Twigs and flowers used to decorate sculptures and altars recalling Ikebanas, Japanese flower arrangements embrace the face as lightly as air. Thanks to the special process of starching the silk floss headdresses, hat shades and buckles curl like paper, almost floating around the face.
‘Each piece of the collection is different looking for harmony between man and nature in different ways – while carrying the thoughts of beauty, sadness and of reaching beyond reality at the same time.’ said Virág Ildikó Erdei, milliner, who has dreamt up Masamod.
In the upsweeps of the handcrafted headdress collection the ethereal weightlessness of silk and the swirl of emotions blend with flowers, leaves and petals symbolizing eternal femininity. They can be the perfect accessories for casual summer evenings.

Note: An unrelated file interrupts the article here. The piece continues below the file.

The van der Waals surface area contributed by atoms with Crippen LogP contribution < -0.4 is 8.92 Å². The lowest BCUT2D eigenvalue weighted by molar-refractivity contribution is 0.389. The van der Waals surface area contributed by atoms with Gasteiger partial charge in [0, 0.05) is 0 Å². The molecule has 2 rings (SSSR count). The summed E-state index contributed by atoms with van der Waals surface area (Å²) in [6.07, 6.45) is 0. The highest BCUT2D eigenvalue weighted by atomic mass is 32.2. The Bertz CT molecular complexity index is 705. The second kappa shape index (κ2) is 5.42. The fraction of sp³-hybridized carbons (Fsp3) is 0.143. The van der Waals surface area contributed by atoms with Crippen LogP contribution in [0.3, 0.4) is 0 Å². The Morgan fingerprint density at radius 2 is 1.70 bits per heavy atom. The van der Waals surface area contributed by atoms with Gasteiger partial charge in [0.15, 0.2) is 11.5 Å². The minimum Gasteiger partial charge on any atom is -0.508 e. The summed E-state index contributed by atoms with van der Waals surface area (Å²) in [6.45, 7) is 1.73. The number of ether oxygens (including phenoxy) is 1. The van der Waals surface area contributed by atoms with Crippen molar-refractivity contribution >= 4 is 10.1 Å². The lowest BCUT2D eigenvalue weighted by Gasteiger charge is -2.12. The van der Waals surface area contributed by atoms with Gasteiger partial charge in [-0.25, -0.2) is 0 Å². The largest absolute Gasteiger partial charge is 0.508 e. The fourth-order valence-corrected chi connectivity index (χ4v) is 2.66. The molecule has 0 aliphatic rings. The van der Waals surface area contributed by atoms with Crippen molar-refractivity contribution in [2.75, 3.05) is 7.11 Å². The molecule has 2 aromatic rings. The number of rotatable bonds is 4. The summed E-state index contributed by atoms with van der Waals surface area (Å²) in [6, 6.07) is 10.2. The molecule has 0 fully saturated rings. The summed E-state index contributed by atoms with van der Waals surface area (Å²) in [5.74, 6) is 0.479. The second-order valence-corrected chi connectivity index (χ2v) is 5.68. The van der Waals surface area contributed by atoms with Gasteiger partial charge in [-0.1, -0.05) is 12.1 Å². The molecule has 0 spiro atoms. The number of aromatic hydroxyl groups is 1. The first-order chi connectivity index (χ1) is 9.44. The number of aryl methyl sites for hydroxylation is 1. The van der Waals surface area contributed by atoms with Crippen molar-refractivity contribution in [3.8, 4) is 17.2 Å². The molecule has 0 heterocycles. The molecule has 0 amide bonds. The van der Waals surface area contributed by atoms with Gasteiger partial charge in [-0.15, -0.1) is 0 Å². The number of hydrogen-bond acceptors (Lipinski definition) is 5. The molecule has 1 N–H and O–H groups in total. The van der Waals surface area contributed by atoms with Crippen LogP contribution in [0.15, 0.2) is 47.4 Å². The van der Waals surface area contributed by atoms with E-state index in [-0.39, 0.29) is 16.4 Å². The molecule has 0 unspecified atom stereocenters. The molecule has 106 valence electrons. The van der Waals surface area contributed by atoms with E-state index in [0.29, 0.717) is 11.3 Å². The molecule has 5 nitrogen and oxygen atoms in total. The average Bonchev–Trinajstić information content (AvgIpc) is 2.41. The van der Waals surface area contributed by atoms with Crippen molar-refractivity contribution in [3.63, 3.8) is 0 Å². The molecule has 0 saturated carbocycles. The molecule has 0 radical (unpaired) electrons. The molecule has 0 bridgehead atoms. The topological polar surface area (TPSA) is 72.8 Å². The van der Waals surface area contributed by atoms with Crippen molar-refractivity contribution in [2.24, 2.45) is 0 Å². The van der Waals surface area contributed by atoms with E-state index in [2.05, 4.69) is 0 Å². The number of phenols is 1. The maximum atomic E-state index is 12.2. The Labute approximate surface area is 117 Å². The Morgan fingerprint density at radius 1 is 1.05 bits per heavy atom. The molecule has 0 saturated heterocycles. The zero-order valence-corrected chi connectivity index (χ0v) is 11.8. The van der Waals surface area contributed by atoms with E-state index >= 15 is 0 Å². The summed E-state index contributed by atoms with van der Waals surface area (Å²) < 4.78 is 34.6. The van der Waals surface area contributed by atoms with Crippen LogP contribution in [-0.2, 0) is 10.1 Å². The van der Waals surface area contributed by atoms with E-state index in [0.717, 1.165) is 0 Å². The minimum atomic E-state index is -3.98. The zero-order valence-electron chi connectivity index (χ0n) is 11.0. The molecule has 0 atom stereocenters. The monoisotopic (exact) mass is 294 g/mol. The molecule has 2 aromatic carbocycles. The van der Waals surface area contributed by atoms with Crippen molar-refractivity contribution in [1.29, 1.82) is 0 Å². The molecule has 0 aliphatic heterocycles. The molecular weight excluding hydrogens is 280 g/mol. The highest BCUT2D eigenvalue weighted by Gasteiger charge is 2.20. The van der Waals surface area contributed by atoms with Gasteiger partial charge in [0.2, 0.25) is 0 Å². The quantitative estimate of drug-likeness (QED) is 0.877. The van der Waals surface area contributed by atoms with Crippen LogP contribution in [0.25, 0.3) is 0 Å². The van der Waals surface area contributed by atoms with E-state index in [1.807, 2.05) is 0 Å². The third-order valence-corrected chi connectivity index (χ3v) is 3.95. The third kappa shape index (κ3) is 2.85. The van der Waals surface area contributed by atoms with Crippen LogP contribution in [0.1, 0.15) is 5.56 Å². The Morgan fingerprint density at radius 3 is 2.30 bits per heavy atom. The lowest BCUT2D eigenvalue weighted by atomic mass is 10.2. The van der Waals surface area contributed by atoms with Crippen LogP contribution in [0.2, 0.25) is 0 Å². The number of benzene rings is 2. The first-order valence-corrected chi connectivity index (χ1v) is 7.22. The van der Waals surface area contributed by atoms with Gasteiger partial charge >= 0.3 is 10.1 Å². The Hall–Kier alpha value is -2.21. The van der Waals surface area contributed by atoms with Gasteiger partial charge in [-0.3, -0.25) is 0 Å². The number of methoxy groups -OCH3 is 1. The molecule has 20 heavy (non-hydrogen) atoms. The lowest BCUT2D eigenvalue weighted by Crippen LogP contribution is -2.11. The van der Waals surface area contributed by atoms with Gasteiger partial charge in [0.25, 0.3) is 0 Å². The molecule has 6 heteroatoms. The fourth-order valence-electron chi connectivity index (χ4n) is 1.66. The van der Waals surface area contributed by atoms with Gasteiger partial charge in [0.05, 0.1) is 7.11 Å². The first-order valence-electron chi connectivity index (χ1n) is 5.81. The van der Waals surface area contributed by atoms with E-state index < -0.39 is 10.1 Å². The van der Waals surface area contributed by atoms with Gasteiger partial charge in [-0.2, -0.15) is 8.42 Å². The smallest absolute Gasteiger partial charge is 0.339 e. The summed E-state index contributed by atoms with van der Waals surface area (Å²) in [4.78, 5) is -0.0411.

Masamod aims to rethink the traditional millinery that is also proven by its 2012 Halo, 2013 Figurin and 2014 Levantine collections – the latter made its debut at the Paris Fashion Week earlier this year. Classically handcrafted models with vivid colours and unique forms characterize the brand. Three-dimensional shapes surrounding the ears or the head enables Masamod hats and headdresses to be a worthy alternative for designer clothes and jewels.
Masamod‘s designer, Virág Ildikó Erdei graduated as a milliner at the Kensington and Chelsea College in 2007 and since then she worked for renowned places like Siggi Hats and the Royal British hat maker known as Philip Somerville – both based in London. We could have come across hats with the upcoming designer’s signature at the Ascot Derby or the Peter Jones department store in London.